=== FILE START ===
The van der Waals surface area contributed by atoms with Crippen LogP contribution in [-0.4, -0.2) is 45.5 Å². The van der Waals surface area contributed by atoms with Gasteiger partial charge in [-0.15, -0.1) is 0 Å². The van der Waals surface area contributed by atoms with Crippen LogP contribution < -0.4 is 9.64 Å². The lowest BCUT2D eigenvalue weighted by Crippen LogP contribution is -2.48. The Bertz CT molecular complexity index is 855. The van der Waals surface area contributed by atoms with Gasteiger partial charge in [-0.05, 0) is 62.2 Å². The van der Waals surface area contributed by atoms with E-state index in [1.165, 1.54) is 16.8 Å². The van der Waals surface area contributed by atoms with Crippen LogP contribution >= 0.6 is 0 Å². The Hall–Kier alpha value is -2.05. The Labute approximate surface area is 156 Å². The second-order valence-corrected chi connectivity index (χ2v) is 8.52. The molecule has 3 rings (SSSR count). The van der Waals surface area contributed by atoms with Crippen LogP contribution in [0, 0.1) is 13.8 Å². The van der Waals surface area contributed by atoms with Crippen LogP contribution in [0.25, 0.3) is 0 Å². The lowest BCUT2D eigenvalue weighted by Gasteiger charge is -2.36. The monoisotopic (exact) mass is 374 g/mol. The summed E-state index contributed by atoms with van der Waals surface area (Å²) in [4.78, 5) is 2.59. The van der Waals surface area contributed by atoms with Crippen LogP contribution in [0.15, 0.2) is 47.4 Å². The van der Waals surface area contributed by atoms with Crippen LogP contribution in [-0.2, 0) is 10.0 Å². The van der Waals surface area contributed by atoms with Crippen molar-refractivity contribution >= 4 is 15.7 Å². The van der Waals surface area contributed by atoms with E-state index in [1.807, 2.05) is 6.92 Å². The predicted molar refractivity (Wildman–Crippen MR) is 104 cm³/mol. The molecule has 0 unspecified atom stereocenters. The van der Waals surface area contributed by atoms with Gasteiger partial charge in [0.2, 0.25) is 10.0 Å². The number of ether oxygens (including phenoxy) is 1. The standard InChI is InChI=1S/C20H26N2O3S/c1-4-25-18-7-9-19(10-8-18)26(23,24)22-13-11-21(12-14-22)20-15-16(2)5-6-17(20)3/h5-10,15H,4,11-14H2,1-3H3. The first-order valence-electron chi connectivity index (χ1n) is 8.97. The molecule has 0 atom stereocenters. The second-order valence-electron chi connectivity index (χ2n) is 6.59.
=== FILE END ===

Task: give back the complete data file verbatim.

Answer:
The van der Waals surface area contributed by atoms with Crippen LogP contribution in [-0.4, -0.2) is 45.5 Å². The van der Waals surface area contributed by atoms with Gasteiger partial charge in [-0.15, -0.1) is 0 Å². The van der Waals surface area contributed by atoms with Crippen LogP contribution < -0.4 is 9.64 Å². The lowest BCUT2D eigenvalue weighted by Crippen LogP contribution is -2.48. The Bertz CT molecular complexity index is 855. The van der Waals surface area contributed by atoms with Gasteiger partial charge in [-0.05, 0) is 62.2 Å². The van der Waals surface area contributed by atoms with E-state index in [1.165, 1.54) is 16.8 Å². The van der Waals surface area contributed by atoms with Crippen LogP contribution >= 0.6 is 0 Å². The Hall–Kier alpha value is -2.05. The Labute approximate surface area is 156 Å². The second-order valence-corrected chi connectivity index (χ2v) is 8.52. The molecule has 3 rings (SSSR count). The van der Waals surface area contributed by atoms with Crippen LogP contribution in [0, 0.1) is 13.8 Å². The van der Waals surface area contributed by atoms with Crippen LogP contribution in [0.25, 0.3) is 0 Å². The lowest BCUT2D eigenvalue weighted by Gasteiger charge is -2.36. The monoisotopic (exact) mass is 374 g/mol. The summed E-state index contributed by atoms with van der Waals surface area (Å²) in [4.78, 5) is 2.59. The van der Waals surface area contributed by atoms with Crippen LogP contribution in [0.15, 0.2) is 47.4 Å². The van der Waals surface area contributed by atoms with Crippen LogP contribution in [-0.2, 0) is 10.0 Å². The van der Waals surface area contributed by atoms with Crippen molar-refractivity contribution >= 4 is 15.7 Å². The van der Waals surface area contributed by atoms with E-state index in [1.807, 2.05) is 6.92 Å². The predicted molar refractivity (Wildman–Crippen MR) is 104 cm³/mol. The molecule has 0 unspecified atom stereocenters. The van der Waals surface area contributed by atoms with Gasteiger partial charge in [0.2, 0.25) is 10.0 Å². The number of ether oxygens (including phenoxy) is 1. The standard InChI is InChI=1S/C20H26N2O3S/c1-4-25-18-7-9-19(10-8-18)26(23,24)22-13-11-21(12-14-22)20-15-16(2)5-6-17(20)3/h5-10,15H,4,11-14H2,1-3H3. The first-order valence-electron chi connectivity index (χ1n) is 8.97. The molecule has 0 atom stereocenters. The second-order valence-electron chi connectivity index (χ2n) is 6.59.